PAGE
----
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Introduction
Corruption is a crime or an offense where a person's liberty, contracts or
benefits from the authorities or of a company after giving money, gifts,
entertainment for parties. In particular, corruption is classified by
Transparency International is an activity that involves the abuse of entrusted
power for private gain. In dictionary Mozley and Whiteleys Law Dictionary,
John B. Saunders gave a definition of corruption by taking or giving money to
the performance or non-performance of their public duties. Additionally,
corruption also have a variety of calls used by individuals as 'kaw tim', 'duit
kopi', 'duit pelincir', 'tangkal pengeras', 'under counter payment' and many
others.

According to Khairul Azhar Andris (2005) Normally, corruption as one of the


short cuts to achieve a luxurious life or in other words to become rich in a
short time. Furthermore, corruption is the misuse of entrust authority for
extra positive gain (Petrou & Thanos, 2014). The terms of misuse often
implies for the occurrence of illegitimate action. Not all the corruption
consider as illegal some may merely behave dishonest or inappropriate.
Other than that, one of the most popular definition of corruption was given by Leslie
Palmier (1983, p.207). According to this definition corruption is seen as the use of public
office for private advantage.

The Eritrean Ministry of Information remarked: Corruption is a dangerous


cancer that will destroy a healthy culture, pollute the moral and accepted
values of the society, undermine the rule of law, decimate the social and
economic rights of the majority and retard the production capacity of the
people and government. It is the greatest threat to national security as well
as to the reconstruction efforts. The analogy is popular.

Corruption is not a new phenomenon in Malaysia. It coexists since the


existence of Malaysia. The existence of corruption began in the history of

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human civilization which tainted by nature greedy. According to the
Transparency International (2015), Malaysia has achieved a Corruption
Perception Index (CPI) score of 52 over 100 and ranked at 50 among 175
countries and being recognized as the second least corrupted nation in South
East Asia. Compare to the previous year 2013, Malaysia has lifted up three
notches whereby it was ranked at 53 out of 175 countries. The improvement
of CPI ranking of Malaysia justifies the effectiveness of the efforts by the
Malaysian Government to fight corruption. The effectiveness in eliminating
corruption and improvement in corruption level is mostly depends on the
functions of legislation and government strategies.

In order to ensure the prevention of corruption, the Government, through


Parliament, passed the Prevention of Corruption Act, 1961 to replace the
Prevention of Corruption Ordinance 1950. In 1967, the Malaysian Anti-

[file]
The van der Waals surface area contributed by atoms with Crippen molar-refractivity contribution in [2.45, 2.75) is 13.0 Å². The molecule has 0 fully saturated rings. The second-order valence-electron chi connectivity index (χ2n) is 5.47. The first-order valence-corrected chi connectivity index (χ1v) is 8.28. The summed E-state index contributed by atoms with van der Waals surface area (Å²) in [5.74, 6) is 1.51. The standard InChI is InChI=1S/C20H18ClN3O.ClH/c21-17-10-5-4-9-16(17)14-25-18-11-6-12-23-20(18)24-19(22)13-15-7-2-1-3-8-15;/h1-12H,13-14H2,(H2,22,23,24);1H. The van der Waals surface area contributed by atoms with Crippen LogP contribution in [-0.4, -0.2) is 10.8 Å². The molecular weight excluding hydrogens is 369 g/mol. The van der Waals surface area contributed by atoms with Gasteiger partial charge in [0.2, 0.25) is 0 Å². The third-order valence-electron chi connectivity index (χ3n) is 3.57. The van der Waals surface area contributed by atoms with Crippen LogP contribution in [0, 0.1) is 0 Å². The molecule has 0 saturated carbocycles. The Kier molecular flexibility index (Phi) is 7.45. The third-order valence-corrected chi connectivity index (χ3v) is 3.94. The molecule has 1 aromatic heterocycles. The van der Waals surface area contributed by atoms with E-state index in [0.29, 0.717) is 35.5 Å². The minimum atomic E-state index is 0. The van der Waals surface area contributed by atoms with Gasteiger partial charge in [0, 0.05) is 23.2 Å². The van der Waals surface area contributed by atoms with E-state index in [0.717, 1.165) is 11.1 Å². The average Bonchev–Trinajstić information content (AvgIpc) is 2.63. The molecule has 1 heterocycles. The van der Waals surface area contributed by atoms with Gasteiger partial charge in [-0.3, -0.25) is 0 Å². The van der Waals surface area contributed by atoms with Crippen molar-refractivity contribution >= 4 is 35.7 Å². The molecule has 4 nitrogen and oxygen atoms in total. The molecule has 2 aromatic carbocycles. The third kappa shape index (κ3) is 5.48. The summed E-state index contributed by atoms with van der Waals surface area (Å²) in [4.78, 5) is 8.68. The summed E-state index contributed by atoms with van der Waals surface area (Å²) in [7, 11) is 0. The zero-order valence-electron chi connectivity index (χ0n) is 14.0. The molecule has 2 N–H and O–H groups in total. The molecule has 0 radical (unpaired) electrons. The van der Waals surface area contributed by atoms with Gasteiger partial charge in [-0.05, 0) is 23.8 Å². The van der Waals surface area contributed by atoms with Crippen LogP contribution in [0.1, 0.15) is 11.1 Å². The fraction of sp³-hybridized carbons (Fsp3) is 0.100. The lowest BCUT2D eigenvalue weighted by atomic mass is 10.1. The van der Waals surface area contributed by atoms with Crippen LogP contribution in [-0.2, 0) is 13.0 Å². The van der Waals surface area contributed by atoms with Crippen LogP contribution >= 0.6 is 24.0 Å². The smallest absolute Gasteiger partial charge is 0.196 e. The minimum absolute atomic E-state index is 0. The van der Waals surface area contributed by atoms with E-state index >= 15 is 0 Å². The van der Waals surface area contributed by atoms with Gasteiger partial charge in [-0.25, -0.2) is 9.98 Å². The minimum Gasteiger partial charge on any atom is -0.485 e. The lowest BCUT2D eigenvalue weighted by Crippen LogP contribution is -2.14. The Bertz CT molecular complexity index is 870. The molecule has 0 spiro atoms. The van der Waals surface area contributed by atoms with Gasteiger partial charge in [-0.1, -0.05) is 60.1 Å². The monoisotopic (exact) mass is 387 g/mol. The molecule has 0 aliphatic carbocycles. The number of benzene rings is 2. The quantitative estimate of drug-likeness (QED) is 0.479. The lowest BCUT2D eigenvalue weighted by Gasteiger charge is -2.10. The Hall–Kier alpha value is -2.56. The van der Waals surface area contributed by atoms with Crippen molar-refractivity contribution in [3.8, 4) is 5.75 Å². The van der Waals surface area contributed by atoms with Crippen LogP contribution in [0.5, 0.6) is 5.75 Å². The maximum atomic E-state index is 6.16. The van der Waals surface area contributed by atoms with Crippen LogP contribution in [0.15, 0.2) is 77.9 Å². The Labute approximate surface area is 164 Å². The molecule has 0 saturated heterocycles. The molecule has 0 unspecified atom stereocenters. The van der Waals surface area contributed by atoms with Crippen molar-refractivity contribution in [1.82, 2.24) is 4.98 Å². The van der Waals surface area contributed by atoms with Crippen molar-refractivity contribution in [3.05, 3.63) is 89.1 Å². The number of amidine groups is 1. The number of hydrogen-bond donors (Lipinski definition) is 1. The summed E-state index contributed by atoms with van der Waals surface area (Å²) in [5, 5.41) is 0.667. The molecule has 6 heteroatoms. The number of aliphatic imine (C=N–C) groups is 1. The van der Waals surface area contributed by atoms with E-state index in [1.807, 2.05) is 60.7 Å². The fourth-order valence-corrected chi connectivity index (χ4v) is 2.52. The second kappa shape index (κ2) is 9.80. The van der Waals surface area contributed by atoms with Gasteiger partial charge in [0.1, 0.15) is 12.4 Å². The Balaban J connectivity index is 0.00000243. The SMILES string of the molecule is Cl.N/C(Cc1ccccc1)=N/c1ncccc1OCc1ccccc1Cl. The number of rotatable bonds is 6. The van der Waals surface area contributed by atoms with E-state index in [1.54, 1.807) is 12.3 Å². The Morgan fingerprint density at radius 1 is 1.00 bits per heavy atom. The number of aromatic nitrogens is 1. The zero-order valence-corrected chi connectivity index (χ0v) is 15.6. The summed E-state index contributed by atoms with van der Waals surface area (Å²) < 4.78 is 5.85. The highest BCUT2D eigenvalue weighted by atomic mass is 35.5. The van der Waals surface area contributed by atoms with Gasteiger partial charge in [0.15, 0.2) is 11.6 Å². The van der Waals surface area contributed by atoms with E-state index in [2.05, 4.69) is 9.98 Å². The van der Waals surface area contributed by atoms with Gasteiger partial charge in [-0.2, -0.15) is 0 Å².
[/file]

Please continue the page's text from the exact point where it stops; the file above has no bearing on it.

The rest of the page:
Corruption Agency (MACC) (Malay: Suruhanjaya Pencegahan Rasuah
Malaysia, (SPRM)) (formerly Anti-Corruption Agency (ACA) or Badan Pencegah
Rasuah (BPR)). The MACC was modeled after top anti-corruption agencies,
such as the Hong Kong's Independent Commission Against Corruption and the
New South Wales Independent Commission Against Corruption, Australia. The
MACC is currently headed by Chief Commissioner Datuk Abu Kassim Bin
Mohamed. He was appointed in January 2010 to replace former Chief
Commissioner Datuk Seri Ahmad Said Bin Hamdan. Similarly, the agency is
currently under the Prime Ministrys Department.

The MACC was set up whose main purpose was to eliminate corruption, and
prevent the abuse of power and malpractices. After taking into consideration
the developments taking place in the country and elsewhere, this Act was
revised in 1971 and subsequently repealed and replaced with the Prevention
of Corruption Act 1997. Since its formation, the Anti-Corruption Agency has
played a significant role in combating corruption, investigates and prosecutes
corruption in the public and private sectors, maintaining the integrity of
government administration and promoting awareness among members of the
public of the dangers of corruption and abuse of power.

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2. Significant Economic Corruption in Malaysia
Corruption is a debatable issue that happens worldwide regardless the
countries are rich or poor, dictatorships or democracies, socialist or
capitalists. Mauro (1995), Knack and Keefer (1995) and Brempong (2002)
found that corruption is negatively related to economic growth. Many
researchers argued that corruption hurts the economic growth because
corruption may create uncertainty environment thereby reduce investment,
government spends less on public project when lower tax revenue, and exert
of "informal cost" could cause other institution ineffective (Diaby & Sylwester,
2014).
David Ng (2006) support by saying, The World Bank assumes this corruption
as one of the biggest threats to economic and social development which may
lead to hinder the development of the country and also undermine the basic
institutions in economic development. According to Wei (1999), low growth of
economic is caused by high corruption level. The cost of corruption can be
separated into four major groups, which are economic, political, social, and
environmental. Moroever,corruption is one of the biggest obstacles to
economic and social development (Lauritzen & Sondergaard, 2012).

Firstly, corruption discourages domestic and foreign direct investment due to


reason of transaction cost. Corruption is additional cost of production in
conducting targeted project. Sarkar and Hassan (2001) stated that corruption
will lead to higher output price, demand for such output decrease and lead to
decrease in output capital ratio. Bardhan (1997) mentioned that entrepreneur
believe that speed money is need to start up their business in a country. If an
entrepreneur pay bribe to start their business, he or she will shut down or
force out from market if business profit is less than amount of bribe.
Consequently, corruption reduces the incentive to investment because higher
bribes decline profitability on productive investment as stated by Mauro